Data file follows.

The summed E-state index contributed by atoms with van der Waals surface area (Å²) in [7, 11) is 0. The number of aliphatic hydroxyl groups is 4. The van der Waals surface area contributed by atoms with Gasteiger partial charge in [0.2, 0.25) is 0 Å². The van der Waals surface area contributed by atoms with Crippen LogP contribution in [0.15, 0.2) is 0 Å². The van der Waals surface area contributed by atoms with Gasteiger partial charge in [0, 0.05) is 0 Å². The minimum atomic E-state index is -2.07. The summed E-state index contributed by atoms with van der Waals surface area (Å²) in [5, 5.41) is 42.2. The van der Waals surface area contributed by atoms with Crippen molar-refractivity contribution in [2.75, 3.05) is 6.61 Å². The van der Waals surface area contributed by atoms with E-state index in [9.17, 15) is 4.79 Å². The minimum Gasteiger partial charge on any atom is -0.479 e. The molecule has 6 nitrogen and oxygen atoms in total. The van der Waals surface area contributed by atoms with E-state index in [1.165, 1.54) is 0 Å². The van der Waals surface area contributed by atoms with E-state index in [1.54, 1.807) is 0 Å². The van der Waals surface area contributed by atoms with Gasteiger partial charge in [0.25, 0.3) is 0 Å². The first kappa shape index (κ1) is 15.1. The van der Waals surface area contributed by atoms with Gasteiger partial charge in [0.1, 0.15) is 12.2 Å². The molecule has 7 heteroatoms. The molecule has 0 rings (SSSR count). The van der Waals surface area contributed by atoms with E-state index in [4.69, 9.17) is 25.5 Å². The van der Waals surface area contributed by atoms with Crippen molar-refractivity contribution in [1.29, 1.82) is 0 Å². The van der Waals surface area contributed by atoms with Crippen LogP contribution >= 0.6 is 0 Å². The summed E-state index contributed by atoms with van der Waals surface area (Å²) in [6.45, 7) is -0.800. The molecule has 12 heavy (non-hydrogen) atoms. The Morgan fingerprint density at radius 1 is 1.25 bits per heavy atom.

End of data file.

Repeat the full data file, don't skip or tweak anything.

The summed E-state index contributed by atoms with van der Waals surface area (Å²) in [7, 11) is 0. The number of aliphatic hydroxyl groups is 4. The van der Waals surface area contributed by atoms with Gasteiger partial charge in [0.2, 0.25) is 0 Å². The van der Waals surface area contributed by atoms with Crippen LogP contribution in [0.15, 0.2) is 0 Å². The van der Waals surface area contributed by atoms with Gasteiger partial charge in [0, 0.05) is 0 Å². The minimum atomic E-state index is -2.07. The summed E-state index contributed by atoms with van der Waals surface area (Å²) in [5, 5.41) is 42.2. The van der Waals surface area contributed by atoms with Crippen molar-refractivity contribution in [2.75, 3.05) is 6.61 Å². The van der Waals surface area contributed by atoms with E-state index in [9.17, 15) is 4.79 Å². The minimum Gasteiger partial charge on any atom is -0.479 e. The molecule has 6 nitrogen and oxygen atoms in total. The van der Waals surface area contributed by atoms with E-state index in [1.165, 1.54) is 0 Å². The van der Waals surface area contributed by atoms with E-state index in [1.54, 1.807) is 0 Å². The van der Waals surface area contributed by atoms with Gasteiger partial charge in [0.25, 0.3) is 0 Å². The first kappa shape index (κ1) is 15.1. The van der Waals surface area contributed by atoms with Gasteiger partial charge in [0.1, 0.15) is 12.2 Å². The molecule has 7 heteroatoms. The molecule has 0 rings (SSSR count). The van der Waals surface area contributed by atoms with E-state index in [4.69, 9.17) is 25.5 Å². The van der Waals surface area contributed by atoms with Crippen molar-refractivity contribution in [1.29, 1.82) is 0 Å². The van der Waals surface area contributed by atoms with Crippen LogP contribution >= 0.6 is 0 Å². The summed E-state index contributed by atoms with van der Waals surface area (Å²) in [6.45, 7) is -0.800. The molecule has 12 heavy (non-hydrogen) atoms. The Morgan fingerprint density at radius 1 is 1.25 bits per heavy atom.